In the United States, no federally funded institution can use human ES cells. If the cells were derived before August 9, 2001 only then may they be used for research. Disregarding individual and cultural views, scientists view the consensus of hES cell use from a developmental standpoint. The “value” of the embryo increases as it continues to develop. Couples opting for in vitro fertilization may choose to donate the embryo if certain medical complications occur such as failure to adhere to the uterine cell wall. In that case the development of the embryo is not far along and donation can be an option for some. An issue being raised is the alternative to donating is destruction of the cells under conditions in which they cannot grow. In this manner the cells never have a chance to be used for research which could help alleviate future human suffering (McLaren 2007).
Stem Cell Differentiation
Types of Research
Anne McLaren states, in her article, the views of scientists who use donated human embryos in their research. According to the article these scientists view the cells in a special light knowing that they came from humans. The idea is to use them to conduct meaningful research as opposed to trivial or research just for knowledge’s sake.
Some types of research such as reproductive cloning, is prohibited by laws in many countries because of the issues involved if they would be deemed safe to use in our own species. Similarly, modification of nuclear genes is prohibited in many places. This involves modifying genes to produce transgenic human embryos. Such a technique is of ethical debate because it is risky and impossible at the present time to replace defective human genes with normally functioning ones (McLaren 2007).
What do you think about the use of Stem Cells in scientific research?
Multiple Factors to Consider
The ethical issue of using human embryonic stem cells for research needs to be treated with informed care. Questions go beyond just the destruction of the embryo and many factors such as the type of research being conducted, obtaining consent, and how the cells are being used need to be taken into consideration. Stem cell use presents researchers with a lot of potential to innovate thus scientists need to be aware of the ethical issues so the research can be conducted in an appropriate manner and guidelines followed. Similarly, the scientists conducting the research should make an effort to translate to the public the nature of their research so that an informed public can make a sound decision based on facts rather than the initial scare factor.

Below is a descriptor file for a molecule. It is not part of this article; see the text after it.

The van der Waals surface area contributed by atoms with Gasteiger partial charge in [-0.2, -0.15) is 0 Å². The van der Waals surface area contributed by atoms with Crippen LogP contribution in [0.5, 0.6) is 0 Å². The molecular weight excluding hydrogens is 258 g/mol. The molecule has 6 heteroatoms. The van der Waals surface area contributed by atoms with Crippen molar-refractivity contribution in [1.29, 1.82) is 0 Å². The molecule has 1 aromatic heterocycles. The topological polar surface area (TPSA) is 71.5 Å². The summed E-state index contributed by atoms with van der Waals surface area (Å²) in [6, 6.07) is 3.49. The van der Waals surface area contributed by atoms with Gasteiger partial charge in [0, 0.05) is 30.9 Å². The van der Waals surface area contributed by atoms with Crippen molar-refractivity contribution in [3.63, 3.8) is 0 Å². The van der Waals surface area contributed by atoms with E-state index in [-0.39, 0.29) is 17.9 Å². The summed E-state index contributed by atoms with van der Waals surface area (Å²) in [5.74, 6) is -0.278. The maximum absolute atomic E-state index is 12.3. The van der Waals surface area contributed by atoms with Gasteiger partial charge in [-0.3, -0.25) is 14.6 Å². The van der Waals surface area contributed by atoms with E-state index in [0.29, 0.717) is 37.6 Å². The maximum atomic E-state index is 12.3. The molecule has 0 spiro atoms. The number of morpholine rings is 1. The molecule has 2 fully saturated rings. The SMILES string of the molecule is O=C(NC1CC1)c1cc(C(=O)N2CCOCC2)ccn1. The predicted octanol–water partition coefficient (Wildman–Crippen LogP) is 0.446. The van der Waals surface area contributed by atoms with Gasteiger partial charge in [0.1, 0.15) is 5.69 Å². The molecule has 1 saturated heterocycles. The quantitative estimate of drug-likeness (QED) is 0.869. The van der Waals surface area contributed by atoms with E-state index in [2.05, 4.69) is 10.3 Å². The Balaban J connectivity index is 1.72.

Funding Approved for Different Types of Stem Cells
Issues to Consider
- The type of stem cell being used
- The date of derivation
- Type of research being conducted
- Human versus animal stem cells
Jung, J. W., Jang S. H., Ha Y. H. The use of pluripotent stem cell for personalized cell therapies against neurological disorders. Journal of Biomedicine and Biotechnology. 2011; 2011
McLaren A. A Scientist’s View of the Ethics of Human Embryonic Stem Cell Research. J. Stem. 2007; 23-26
Sugarman J. Human stem cell ethics: beyond the embryo. J. Stem. 2008: 530-533
This content reflects the personal opinions of the author. It is accurate and true to the best of the author’s knowledge and should not be substituted for impartial fact or advice in legal, political, or personal matters.